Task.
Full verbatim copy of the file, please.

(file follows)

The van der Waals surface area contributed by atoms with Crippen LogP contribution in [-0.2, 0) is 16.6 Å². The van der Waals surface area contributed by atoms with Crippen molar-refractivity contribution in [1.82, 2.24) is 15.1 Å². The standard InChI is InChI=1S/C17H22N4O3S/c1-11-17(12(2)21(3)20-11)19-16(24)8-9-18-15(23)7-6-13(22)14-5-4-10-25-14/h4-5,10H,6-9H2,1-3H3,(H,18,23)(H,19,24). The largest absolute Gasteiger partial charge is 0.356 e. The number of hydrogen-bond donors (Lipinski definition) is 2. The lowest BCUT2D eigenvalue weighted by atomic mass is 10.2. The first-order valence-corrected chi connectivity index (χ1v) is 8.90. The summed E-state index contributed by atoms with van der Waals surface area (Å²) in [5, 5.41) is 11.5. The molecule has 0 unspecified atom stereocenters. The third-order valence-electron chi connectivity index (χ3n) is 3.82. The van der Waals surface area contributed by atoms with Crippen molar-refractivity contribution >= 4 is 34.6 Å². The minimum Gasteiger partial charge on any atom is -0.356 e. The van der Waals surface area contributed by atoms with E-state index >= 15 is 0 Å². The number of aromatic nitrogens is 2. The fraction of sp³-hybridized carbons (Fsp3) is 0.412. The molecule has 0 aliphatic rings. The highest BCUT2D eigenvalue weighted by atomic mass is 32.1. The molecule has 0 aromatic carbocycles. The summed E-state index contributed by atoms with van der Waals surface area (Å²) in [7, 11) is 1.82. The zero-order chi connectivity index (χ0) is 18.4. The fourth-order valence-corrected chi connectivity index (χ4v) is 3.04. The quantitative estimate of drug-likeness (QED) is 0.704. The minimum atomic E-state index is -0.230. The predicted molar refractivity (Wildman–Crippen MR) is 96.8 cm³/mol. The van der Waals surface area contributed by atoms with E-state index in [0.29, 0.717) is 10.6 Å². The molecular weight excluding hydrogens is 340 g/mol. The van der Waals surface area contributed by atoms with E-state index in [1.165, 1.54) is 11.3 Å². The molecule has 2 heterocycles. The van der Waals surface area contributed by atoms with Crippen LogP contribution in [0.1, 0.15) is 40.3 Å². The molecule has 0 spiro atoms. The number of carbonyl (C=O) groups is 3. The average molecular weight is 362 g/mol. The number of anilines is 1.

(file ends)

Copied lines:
The van der Waals surface area contributed by atoms with Crippen LogP contribution in [-0.2, 0) is 16.6 Å². The van der Waals surface area contributed by atoms with Crippen molar-refractivity contribution in [1.82, 2.24) is 15.1 Å². The standard InChI is InChI=1S/C17H22N4O3S/c1-11-17(12(2)21(3)20-11)19-16(24)8-9-18-15(23)7-6-13(22)14-5-4-10-25-14/h4-5,10H,6-9H2,1-3H3,(H,18,23)(H,19,24). The largest absolute Gasteiger partial charge is 0.356 e. The number of hydrogen-bond donors (Lipinski definition) is 2. The lowest BCUT2D eigenvalue weighted by atomic mass is 10.2. The first-order valence-corrected chi connectivity index (χ1v) is 8.90. The summed E-state index contributed by atoms with van der Waals surface area (Å²) in [5, 5.41) is 11.5. The molecule has 0 unspecified atom stereocenters. The third-order valence-electron chi connectivity index (χ3n) is 3.82. The van der Waals surface area contributed by atoms with Crippen molar-refractivity contribution >= 4 is 34.6 Å². The minimum Gasteiger partial charge on any atom is -0.356 e. The van der Waals surface area contributed by atoms with E-state index >= 15 is 0 Å². The number of aromatic nitrogens is 2. The fraction of sp³-hybridized carbons (Fsp3) is 0.412. The molecule has 0 aliphatic rings. The highest BCUT2D eigenvalue weighted by atomic mass is 32.1. The molecule has 0 aromatic carbocycles. The summed E-state index contributed by atoms with van der Waals surface area (Å²) in [7, 11) is 1.82. The zero-order chi connectivity index (χ0) is 18.4. The fourth-order valence-corrected chi connectivity index (χ4v) is 3.04. The quantitative estimate of drug-likeness (QED) is 0.704. The minimum atomic E-state index is -0.230. The predicted molar refractivity (Wildman–Crippen MR) is 96.8 cm³/mol. The van der Waals surface area contributed by atoms with E-state index in [0.29, 0.717) is 10.6 Å². The molecular weight excluding hydrogens is 340 g/mol. The van der Waals surface area contributed by atoms with E-state index in [1.165, 1.54) is 11.3 Å². The molecule has 2 heterocycles. The van der Waals surface area contributed by atoms with Crippen LogP contribution in [0.1, 0.15) is 40.3 Å². The molecule has 0 spiro atoms. The number of carbonyl (C=O) groups is 3. The average molecular weight is 362 g/mol. The number of anilines is 1.